Developed by Professional and Continuing Education at Oregon State University, the program is made up of four courses. Each course will be seven weeks in length and priced at $475 individually.  The first course, Digital Brand Strategies, starts on April 7.


For more information on the certificate program, visit: http://pace.oregonstate.edu/digitalcomm.

 

Source: 

Lynn Makela, 541-737-5741,

History of hops and brewing chronicled on new OSU archive

CORVALLIS, Ore. – Oregon is at the epicenter of a thriving craft-brew industry, and Oregon State University is helping shape the movement – from creating new barley varieties, to offering courses for home brewers, to its growing fermentation science program, which has a Pilot Plant Brewhouse where student brewers create new beers.

Now, the university is going a step further as it actively preserves the rich history of hops and craft brewing.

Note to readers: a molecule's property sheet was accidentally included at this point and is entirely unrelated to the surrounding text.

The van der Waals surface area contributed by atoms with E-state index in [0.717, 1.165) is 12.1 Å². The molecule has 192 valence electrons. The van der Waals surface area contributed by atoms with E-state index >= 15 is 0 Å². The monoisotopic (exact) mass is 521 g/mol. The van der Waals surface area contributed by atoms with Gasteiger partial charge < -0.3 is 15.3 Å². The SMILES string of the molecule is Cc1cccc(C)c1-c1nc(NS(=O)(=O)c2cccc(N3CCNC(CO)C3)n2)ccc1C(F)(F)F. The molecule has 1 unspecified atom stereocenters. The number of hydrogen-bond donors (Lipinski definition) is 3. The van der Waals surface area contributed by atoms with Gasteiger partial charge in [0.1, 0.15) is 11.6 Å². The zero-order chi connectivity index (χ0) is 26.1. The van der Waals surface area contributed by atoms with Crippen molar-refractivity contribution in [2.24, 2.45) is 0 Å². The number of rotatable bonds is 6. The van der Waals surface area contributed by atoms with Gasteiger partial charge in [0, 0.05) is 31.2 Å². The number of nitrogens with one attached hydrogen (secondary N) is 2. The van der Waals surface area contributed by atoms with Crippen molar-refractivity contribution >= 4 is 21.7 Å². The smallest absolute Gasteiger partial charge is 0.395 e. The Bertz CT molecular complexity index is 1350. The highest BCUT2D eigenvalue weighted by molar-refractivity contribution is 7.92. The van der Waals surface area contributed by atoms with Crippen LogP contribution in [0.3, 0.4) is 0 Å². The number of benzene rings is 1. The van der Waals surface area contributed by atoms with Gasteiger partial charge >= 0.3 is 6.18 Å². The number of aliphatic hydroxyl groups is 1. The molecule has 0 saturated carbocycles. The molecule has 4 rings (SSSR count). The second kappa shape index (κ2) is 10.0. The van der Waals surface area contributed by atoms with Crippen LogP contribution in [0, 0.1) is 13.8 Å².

Recognizing the need to document the intertwined story of hop production and the craft brewing movement in Oregon, the Special Collections & Archives Research Center at OSU Libraries & Press established the Oregon Hops & Brewing Archives in summer 2013. This month, the official launch of the online archives will be celebrated in appropriate style with “Tap into History” on March 28 at the McMenamins Mission Theater in Portland.

The archive’s goal is to collect and provide access to records related to hops production and the craft brewing industries in Oregon. The first archive in the United States dedicated to hops and beer, it will bring together a wealth of materials in hardcopy and digital formats enabling people to study and appreciate these movements. The work melds the social and economic aspects of brewing in Oregon with the hard science behind the beer research being done at OSU.